Arguing that browsers are becoming good enough for most app scenarios reminds me of when Steve Jobs initially said that their SDK solution was web apps only. Look how well that turned out compared to what happened when they released a real SDK. Rich apps are here to stay, powered of course by services such as AtomPub.
Posted by Oran on 2009-04-18
Great post -- excellent food for thought. I am especially intrigued/excited about what DVCS's offer for publishing. JSON, HTML, etc. offer great opportunities as well. Atom/AtomPub enthusiasts (like me) need to fight the urge to discount those trends. What I do really like about Atom is the constrained/minimalist data model that it offers. I honestly think that much of the promise of the Semantic Web/RDF will in fact be realized (already is in many ways) by Atom's simpler, tree-based structures (offering graph semantics a tree-at-a-time).
And what AtomPub offers that is so important is a clear example & implementation of RESTful design. Having just completed a project for interop between a Java-based Course Management System (Blackboard) and a home-grown PHP AtomPub enabled asset store, I've seen first hand the power of a really good spec & roadmap for interaction design -- the abstraction was remarkably non-leaky.
I think RESTful JSON implementations ought to look closely at what AtomPub offers. While browsers are shockingly bad at processing XML, they are really good at creating XML out of JSON. Browser-based AtomPub means JSON in the browser and convert-to-Atom before POST/PUT to the server. I'd like to start seeing link[@rel=edit]/@type='application/atom+json' in feeds. I've found that to be a useful pattern for browser based AtomPub (I realize that mime type doesn't exist, but we can hope...).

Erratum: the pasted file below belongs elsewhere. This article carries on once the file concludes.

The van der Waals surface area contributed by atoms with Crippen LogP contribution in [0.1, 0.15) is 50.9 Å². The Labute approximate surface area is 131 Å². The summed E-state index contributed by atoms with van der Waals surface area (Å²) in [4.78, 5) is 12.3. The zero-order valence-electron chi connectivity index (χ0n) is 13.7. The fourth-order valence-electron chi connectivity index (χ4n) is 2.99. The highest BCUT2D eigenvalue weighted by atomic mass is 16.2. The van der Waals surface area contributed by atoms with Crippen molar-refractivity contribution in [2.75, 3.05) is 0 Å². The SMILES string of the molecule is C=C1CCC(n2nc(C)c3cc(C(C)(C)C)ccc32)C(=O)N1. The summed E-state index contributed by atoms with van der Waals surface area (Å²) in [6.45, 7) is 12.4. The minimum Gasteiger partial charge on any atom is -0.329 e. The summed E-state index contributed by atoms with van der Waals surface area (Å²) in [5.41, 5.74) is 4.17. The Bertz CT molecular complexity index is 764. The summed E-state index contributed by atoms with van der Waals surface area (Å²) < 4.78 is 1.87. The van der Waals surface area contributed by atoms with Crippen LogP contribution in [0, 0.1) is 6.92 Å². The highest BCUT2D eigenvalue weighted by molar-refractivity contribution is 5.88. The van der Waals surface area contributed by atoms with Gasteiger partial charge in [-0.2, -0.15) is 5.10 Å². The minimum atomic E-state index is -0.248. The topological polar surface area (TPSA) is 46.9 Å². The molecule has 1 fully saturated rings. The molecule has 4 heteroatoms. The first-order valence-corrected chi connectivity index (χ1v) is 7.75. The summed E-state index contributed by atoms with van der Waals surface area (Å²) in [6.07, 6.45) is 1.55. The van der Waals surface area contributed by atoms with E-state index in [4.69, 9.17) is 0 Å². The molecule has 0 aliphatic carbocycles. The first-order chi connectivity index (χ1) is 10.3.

Posted by pkeane on 2009-04-18
Yet, I am still waiting for the service documents of those Google services. Where are they? To me Atom and AtomPub haven't lost because they are XML and expect full support of HTTP, but purely because large services out there like Facebook, Twitter, Last.fm or MySpace do not want to expose their data in a way that make it easy to aggregate and compute from them. If Wikipedia was even able to use Atom properly, the data exposed would properly reuse category, link and the like i.e. web semantics.
Posted by Sylvain Hellegouarch on 2009-04-18
Posted by kl on 2009-04-18
Posted by alexander on 2009-04-18
Could you expand on this? How does HTML5 remove the need for XML-based document formats? Is your point that HTML5 removes the need for XHTML or you saying something more than that?
Posted by James Clark on 2009-04-18
To me Atom and AtomPub haven't lost because they are XML and expect full support of HTTP, but purely because large services out there like Facebook, Twitter, Last.fm or MySpace do not want to expose their data in a way that make it easy to aggregate and compute from them.I can't imagine anything further from the truth. Twitter has an extensive set of APIs at http://apiwiki.twitter.com and Facebook at http://wiki.developers.facebook.com/index.php/API that go MUCH further than the simple microcontent editing scenarios originally envisioned by AtomPub.